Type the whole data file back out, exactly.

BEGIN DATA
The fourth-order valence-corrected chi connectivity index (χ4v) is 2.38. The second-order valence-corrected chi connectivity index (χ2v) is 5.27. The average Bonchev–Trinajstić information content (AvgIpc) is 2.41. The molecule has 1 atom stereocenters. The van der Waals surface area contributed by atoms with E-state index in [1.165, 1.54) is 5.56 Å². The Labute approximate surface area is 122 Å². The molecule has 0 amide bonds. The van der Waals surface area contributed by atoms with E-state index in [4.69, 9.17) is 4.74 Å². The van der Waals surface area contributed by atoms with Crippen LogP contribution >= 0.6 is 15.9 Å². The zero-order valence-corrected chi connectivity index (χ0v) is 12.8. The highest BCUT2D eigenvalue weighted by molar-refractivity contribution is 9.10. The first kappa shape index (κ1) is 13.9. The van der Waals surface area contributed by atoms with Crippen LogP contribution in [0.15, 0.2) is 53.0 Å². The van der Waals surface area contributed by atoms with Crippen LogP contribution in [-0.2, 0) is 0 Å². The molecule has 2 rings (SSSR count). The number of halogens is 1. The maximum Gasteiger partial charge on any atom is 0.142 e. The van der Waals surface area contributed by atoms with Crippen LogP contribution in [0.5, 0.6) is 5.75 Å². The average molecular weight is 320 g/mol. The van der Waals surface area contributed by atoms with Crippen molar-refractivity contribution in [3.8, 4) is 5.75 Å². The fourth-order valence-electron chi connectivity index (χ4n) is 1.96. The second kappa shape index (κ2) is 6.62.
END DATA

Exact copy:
The fourth-order valence-corrected chi connectivity index (χ4v) is 2.38. The second-order valence-corrected chi connectivity index (χ2v) is 5.27. The average Bonchev–Trinajstić information content (AvgIpc) is 2.41. The molecule has 1 atom stereocenters. The van der Waals surface area contributed by atoms with E-state index in [1.165, 1.54) is 5.56 Å². The Labute approximate surface area is 122 Å². The molecule has 0 amide bonds. The van der Waals surface area contributed by atoms with E-state index in [4.69, 9.17) is 4.74 Å². The van der Waals surface area contributed by atoms with Crippen LogP contribution >= 0.6 is 15.9 Å². The zero-order valence-corrected chi connectivity index (χ0v) is 12.8. The highest BCUT2D eigenvalue weighted by molar-refractivity contribution is 9.10. The first kappa shape index (κ1) is 13.9. The van der Waals surface area contributed by atoms with Crippen LogP contribution in [0.15, 0.2) is 53.0 Å². The van der Waals surface area contributed by atoms with Crippen LogP contribution in [-0.2, 0) is 0 Å². The molecule has 2 rings (SSSR count). The number of halogens is 1. The maximum Gasteiger partial charge on any atom is 0.142 e. The van der Waals surface area contributed by atoms with Crippen LogP contribution in [0.5, 0.6) is 5.75 Å². The average molecular weight is 320 g/mol. The van der Waals surface area contributed by atoms with Crippen molar-refractivity contribution in [3.8, 4) is 5.75 Å². The fourth-order valence-electron chi connectivity index (χ4n) is 1.96. The second kappa shape index (κ2) is 6.62.